nextProtein is a producer of proteins and livestock feed, derived from sustainable insect cultivation. This French-Tunisian start-up is developing large-scale technology to raise beneficial insects fed on organic waste collected from local food distributors and agricultural residues. The bioconversion process generates valuable components: an insect based protein meal for use in aquaculture, livestock and pet feed, an oil for the animal feed industry and an organic nitrogen, phosphorous and potassium (NPK) fertiliser.

The firm cultivates non-disease carrying insects including black soldier fly larvae. These multiply rapidly in the relative warmth of the North African region. They feed mainly on food waste, eating up to twice their body weight daily – almost 10 kg per m2 of insects per day, according to Mohamed Gastli, nextProtein’s co-founder.

“We are in the very beginning of this incredible insect industry,” says Gastli. “Insects are a viable source of protein without the intense use of resources. They need little to no water, space or energy. They produce very few greenhouse gas emissions. We discovered that with 150m2 of insect farming, we can produce as much protein as 150 ha of a soy field.” Critically, insect farming can be done on a more local basis, while soybeans are often imported from countries experiencing deforestation and pressure on land from the protein feed commodity market.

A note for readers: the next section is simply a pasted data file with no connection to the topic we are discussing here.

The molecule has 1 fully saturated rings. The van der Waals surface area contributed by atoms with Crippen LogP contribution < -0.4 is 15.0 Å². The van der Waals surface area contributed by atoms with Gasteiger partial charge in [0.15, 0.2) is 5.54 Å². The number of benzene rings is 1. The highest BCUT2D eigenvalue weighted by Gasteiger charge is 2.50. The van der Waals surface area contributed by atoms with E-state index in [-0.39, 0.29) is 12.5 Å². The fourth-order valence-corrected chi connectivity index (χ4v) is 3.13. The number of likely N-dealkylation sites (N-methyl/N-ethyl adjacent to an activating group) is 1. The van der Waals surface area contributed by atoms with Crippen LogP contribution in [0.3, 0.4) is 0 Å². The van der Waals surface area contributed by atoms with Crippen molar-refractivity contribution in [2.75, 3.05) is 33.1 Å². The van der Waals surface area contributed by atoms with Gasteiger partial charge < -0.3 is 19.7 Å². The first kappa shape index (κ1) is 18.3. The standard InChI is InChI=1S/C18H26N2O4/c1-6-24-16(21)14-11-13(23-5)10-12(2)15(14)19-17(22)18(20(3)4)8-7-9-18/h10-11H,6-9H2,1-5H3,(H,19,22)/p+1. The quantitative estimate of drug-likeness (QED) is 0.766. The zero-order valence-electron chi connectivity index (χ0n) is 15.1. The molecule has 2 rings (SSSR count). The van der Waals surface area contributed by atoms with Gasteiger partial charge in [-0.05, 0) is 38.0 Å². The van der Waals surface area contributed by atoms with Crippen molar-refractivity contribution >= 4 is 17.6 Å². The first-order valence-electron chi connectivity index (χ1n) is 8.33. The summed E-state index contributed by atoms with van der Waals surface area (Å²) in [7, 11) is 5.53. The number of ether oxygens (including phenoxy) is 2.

nextProtein, with its R&D, sales and marketing arms located in France, has been developing a subsidiary production plant for cultivation, harvesting and processing the insects based in Tunisia. “The plant has several zones,” says Gastli. “Inside, we have a lab, cultivation, processing and logistics. There is a zone called nextFly with cages of flies in various stages of breeding and maturity; there is a zone nextHatch where eggs hatch; and there is an area with trays of larvae eggs – nextLarvae. These feed off the food waste, which is stored in a food container area outside.”

Growing the team in the past few months has been critical to getting operations going, adds Gastli. nextProtein has recruited a chemical engineer, a microbiologist, an animal nutrition specialist, two agronomists, a lab technician and waste handlers. The next step is to hire a waste supply chain manager, who will oversee sourcing, logistics and distribution – a particularly crucial role since waste recycling infrastructure in Tunisia is still in its infancy. “We’re also looking for a chief industrial officer, processors and business developers.”

nextProtein is near to closing its first round of seed funding, and by the end of 2017, will be capable of producing 1 ton per day of protein meal and oil for the aquaculture and pet food markets. The firm has sent samples to European customers in the fish feed and aquaculture sector with positive feedback, according to Gastli. The product is resonating with customers looking for stable commodity prices, and secure protein feed supplies.